As of 7 p.m. Wednesday, Hoosier Dish Network subscribers no longer have access to local stations after the network could not resolve a contract dispute with Nexstar Media Group.
“We made a fair offer to keep Nexstar stations available to our customers, but Nexstar rejected it,” said Brian Neylon, Group President of Dish TV, in a statement announcing the blackout Wednesday night.
Last week, both companies issued separate press releases blaming the other for an impasse that has resulted in local affiliates being blacked out for Dish subscribers.
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Nexstar is the parent company of Fox affiliate WXIN-59 and CBS affiliate WTTV-4 in Indianapolis.
Nexstar also owns CBS affiliate WANE in Fort Wayne; NBC and ABC affiliates WTWO and WAWV in Terre Haute; and
Many customers of another major local television service provider can expect to see partial refunds on an upcoming invoice.Verizon FiOS is the latest to announce a credit from Regional Sports Network fees, although they didn’t say how much customers should expect. Comcast Xfinity announced similar refunds in October. Those credits averaged about $4. Some of the money is being returned to customers who subscribed to a package including one or more regional sports networks because many of the year’s live sporting events were canceled during the COVID-19 pandemic.”We are pleased to begin issuing bill credits to these customers next month,” Verizon FiOS officials announced Tuesday in a statement. Verizon officials also said that this might not be the end of the refunds that customers are owed after programming was canceled because of the COVID-19 pandemic.”We anticipate that additional refunds may come to Verizon in 2021,” officials said.
Phone and internet customers say they are being disconnected, harassed by debt collectors and generally treated harshly by their telco providers when they need help, negatively impacting mental health.
The Consumer Action Law Centre has released a report detailing stories of people struggling to pay their phone and internet bills, with some fearing homelessness due to losing their job during the pandemic.
Despite a federal moratorium on evictions and banks allowing mortgage repayments to be deferred during the pandemic, debt collectors have continued to contact telco customers demanding repayments.
James* was one of those customers.
The 23-year-old lives in Melbourne and identifies as Aboriginal. He’s studying for a Cert III and receives JobSeeker and the Mobility Allowance for his disability.
He was contacted by debt collectors for multiple debts, including for a buy-now-pay-later purchase, a payday loan, a consumer lease and a Telstra debt of nearly $3,000 from three years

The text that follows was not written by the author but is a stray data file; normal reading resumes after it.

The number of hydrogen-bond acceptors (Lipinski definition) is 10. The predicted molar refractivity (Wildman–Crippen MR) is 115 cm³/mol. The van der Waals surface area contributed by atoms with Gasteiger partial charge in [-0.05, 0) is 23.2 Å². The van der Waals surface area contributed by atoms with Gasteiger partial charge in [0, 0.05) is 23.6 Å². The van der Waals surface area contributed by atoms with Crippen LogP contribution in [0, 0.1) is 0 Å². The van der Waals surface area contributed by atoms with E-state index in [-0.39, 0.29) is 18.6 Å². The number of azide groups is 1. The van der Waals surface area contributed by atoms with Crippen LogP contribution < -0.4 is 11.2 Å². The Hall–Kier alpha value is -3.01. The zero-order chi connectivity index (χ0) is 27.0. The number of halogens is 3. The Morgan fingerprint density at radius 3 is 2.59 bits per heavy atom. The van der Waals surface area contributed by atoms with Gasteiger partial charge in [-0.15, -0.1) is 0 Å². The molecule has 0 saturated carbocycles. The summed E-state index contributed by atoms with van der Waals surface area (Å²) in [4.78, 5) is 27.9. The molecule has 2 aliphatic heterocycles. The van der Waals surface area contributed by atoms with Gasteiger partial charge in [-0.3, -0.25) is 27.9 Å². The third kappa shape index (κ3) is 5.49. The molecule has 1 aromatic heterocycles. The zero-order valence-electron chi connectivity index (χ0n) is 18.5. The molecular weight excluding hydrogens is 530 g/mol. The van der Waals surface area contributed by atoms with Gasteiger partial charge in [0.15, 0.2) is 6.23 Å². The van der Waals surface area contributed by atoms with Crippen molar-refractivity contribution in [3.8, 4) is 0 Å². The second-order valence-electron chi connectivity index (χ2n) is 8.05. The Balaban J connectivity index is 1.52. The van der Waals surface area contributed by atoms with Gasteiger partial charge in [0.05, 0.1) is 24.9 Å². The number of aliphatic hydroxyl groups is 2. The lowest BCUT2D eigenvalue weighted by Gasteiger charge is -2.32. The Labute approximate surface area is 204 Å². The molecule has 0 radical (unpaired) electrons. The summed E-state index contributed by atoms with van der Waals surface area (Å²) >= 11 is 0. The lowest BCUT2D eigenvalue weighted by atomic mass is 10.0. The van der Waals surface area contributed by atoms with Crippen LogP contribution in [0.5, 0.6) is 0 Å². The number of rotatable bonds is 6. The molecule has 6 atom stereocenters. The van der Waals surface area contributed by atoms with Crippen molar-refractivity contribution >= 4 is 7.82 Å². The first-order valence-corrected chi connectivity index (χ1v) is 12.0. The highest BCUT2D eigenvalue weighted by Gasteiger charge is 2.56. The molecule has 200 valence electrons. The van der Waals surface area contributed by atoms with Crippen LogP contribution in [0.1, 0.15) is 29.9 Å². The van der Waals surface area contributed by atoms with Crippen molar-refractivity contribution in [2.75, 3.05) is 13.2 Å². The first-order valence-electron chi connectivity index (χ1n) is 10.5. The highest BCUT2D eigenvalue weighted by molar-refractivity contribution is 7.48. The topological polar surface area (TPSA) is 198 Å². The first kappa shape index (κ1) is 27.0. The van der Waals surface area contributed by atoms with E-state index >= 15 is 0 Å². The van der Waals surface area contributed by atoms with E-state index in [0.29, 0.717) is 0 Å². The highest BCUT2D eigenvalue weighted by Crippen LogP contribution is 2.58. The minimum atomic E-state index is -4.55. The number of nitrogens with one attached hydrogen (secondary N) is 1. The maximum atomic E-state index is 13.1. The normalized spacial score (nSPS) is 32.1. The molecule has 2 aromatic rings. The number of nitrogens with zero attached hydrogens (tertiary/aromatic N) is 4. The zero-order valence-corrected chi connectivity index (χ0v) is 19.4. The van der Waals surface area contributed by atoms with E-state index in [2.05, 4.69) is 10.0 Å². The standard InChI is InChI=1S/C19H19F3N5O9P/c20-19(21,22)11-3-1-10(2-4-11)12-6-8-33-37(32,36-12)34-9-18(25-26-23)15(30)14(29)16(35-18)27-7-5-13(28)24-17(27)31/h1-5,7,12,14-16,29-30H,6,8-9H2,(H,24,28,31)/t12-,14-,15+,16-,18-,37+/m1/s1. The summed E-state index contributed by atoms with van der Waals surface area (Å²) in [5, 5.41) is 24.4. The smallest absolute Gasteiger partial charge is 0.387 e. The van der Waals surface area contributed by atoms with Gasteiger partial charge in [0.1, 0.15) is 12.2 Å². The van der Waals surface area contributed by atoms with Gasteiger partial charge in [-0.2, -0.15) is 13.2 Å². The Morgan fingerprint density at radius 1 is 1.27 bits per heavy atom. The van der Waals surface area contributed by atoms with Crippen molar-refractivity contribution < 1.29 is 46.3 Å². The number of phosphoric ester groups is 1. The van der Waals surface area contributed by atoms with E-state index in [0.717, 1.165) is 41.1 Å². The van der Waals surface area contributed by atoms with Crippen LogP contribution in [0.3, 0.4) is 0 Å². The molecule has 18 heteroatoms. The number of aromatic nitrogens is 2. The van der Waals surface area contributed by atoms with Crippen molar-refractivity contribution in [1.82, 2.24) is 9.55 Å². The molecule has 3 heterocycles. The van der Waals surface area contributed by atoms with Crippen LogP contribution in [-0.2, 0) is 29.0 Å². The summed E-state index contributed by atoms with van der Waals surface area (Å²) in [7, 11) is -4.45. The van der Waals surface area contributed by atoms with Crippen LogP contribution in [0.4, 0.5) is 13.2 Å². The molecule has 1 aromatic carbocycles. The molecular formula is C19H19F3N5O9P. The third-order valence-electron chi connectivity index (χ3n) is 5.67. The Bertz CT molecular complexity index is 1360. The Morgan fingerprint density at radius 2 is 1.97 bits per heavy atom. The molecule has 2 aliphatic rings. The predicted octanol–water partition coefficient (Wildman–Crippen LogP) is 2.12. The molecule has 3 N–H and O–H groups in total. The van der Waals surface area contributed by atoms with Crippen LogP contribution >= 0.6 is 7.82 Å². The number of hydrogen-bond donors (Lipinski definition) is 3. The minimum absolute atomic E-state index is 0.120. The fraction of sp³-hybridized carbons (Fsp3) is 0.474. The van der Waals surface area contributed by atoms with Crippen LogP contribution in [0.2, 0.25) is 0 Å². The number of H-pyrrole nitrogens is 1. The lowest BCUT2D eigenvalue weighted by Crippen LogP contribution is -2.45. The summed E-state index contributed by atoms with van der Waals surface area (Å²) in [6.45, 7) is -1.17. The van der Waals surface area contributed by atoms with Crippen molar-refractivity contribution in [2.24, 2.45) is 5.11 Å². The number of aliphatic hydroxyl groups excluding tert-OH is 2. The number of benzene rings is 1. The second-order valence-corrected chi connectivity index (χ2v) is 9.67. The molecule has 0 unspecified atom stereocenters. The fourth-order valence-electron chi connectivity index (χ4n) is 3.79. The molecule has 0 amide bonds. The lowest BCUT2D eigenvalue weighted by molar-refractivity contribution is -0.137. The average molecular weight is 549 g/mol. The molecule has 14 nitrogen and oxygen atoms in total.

Comcast is planning on adding data caps to its home-internet plans, starting in January.
In 14 states and the District of Columbia, customers with Xfinity internet plans that aren’t unlimited will be constrained to 1.2 TB of data per month, or face overage charges.
Comcast has had data caps in other parts of the country since 2016.
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Comcast is adding a data cap for some of its home-internet plans starting in January. The telecommunications giant recently confirmed it’s introducing a limit of 1.2 TB on Xfinity Internet plans in 14 states and the District of Colombia.
If customers that don’t have unlimited plans go over that cap, they must pay $10 for each additional 50 GB
A contractor hired to develop high-speed internet service for a southern Manitoba community violated customers’ privacy by installing “unauthorized surveillance and monitoring software,” the City of Morden alleges in court documents.
The allegation is made in a counterclaim filed by the city in October, in response to a lawsuit by Sergii Polishchuk and a former Morden city engineer over the cancelled Morenet project.
The counterclaim alleges Polishchuk not only failed to develop the internet service, but also carried out inappropriate surveillance activities under both the Morenet agreement and a separate agreement he had to provide IT services to the city.
T-Mobile added a net total of more than 2 million customers in the third quarter, giving it more than 100 million customers for the first time.
The Bellevue, Wash.-based wireless company posted of revenue of $19.3 billion and profit of $1.3 billion, or $1 per share, topping Wall Street’s expectations by both measures. Analysts surveyed in advance of T-Mobile’s earnings release expected the company to post earnings of 43 cents/share on revenue of $18.34 billion.
The results represent “the strongest financials in our history,” said Mike Sievert, the T-Mobile CEO, on an earnings call with analysts and investors. The company raised its financial guidance for the second half of the year by a variety of measures, including free cash flow between $700 million and $900 million, up from guidance of $300 million to $500 million previously.
Sievert said the growth took place despite COVID-19 creating a “slower switching environment” for
The difficulties were announced on the Post Office’s Twitter page.
The post read: “Heading to branch? Some are currently unable to serve customers at the counter, which we’re working hard to sort. We’ll keep you updated.”
On the Grangemouth Post Office Facebook page it confirmed the issue was related to a computer system failure, adding: “Due to computer failure we have had to close temporarily, this is a national issue. Hopefully be open shortly.”
The Post Office has since confirmed that branches, including Grangemouth, which were forced to close are now reopen and the issues are being investigated.
A spokesperson said: “We’re aware that some of our